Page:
Thieves break into an upcoming stray rescue building and expose them to $100,000

ST. LOUIS – Stray Rescue of St. Louis is asking the public for help after their new facility was broken into while it was under construction, costing them around $100,000 in materials and repairs.

Stray Rescue said the crime not only hurts the organization but also the strays who desperately need help.

In the past 72 hours, Stray Rescue of St. Louis has taken in and treated four dogs with gunshot wounds.

“The increase in abuse is horrific, and it only underscores the reason we want to move and offer more services,” said Aimee Dearsley, Stray Rescue of St. Louis’ chief development officer.

In March, Stay Rescue of St. Louis broke ground on a brand new building. In a few years they want to convert the old railway warehouse into a three-story multi-purpose hall.

On Wednesday morning, staff found their dream had been clouded.

“We’re sad because they steal from the dogs,” Dearsley said.

Around 10 p.m. Tuesday, police said surveillance video showed a black sedan driving toward the construction site on Bingham Drive in South St. Louis.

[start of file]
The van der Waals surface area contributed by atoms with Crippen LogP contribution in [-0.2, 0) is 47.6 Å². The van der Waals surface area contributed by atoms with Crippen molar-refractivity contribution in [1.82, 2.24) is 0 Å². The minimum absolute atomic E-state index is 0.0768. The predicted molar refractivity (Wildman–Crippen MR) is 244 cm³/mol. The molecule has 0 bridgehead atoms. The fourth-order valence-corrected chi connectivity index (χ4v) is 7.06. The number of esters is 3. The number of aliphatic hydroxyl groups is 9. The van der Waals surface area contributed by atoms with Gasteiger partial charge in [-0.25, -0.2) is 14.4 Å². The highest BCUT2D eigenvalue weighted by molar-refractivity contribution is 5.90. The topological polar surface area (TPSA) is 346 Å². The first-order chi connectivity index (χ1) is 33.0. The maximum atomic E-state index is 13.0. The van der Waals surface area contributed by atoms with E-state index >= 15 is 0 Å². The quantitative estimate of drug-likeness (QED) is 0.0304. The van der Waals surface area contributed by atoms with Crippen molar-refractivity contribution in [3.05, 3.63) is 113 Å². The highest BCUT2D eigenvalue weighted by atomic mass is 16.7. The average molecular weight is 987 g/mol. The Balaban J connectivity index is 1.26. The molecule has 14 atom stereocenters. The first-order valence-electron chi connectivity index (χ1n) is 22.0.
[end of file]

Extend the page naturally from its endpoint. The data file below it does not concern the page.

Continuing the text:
Two thieves slowly got out, then broke the padlock on the front gate and walked up the driveway to the building’s entrance. Flashlights in hand, the suspects broke in with a crowbar.

Once inside, the thieves stole three massive pallets of copper wire that were standing around the area. Then they went to the back wall where they cut off a whole electrical unit. Police said the suspects used a U-Haul to transport the stolen material.

The theft will cost the organization about $100,000 and now they have to start over.

“The community is always gathering around us, and we’re always so grateful for that,” Dearsley said. “So we’re asking you to get back in touch and donate and help us raise the funds to get us back on track and moving forward.”

The St. Louis Metropolitan Police Department is investigating.

Both suspects are at large.

“Just like the animals we save, we are resilient, we have to be resilient for them,” Dearsley said. “This won’t let us down, we’ll definitely keep going and rising up like we always do.” Thieves break into an upcoming stray rescue building and expose them to $100,000

Sarah Y. Kim

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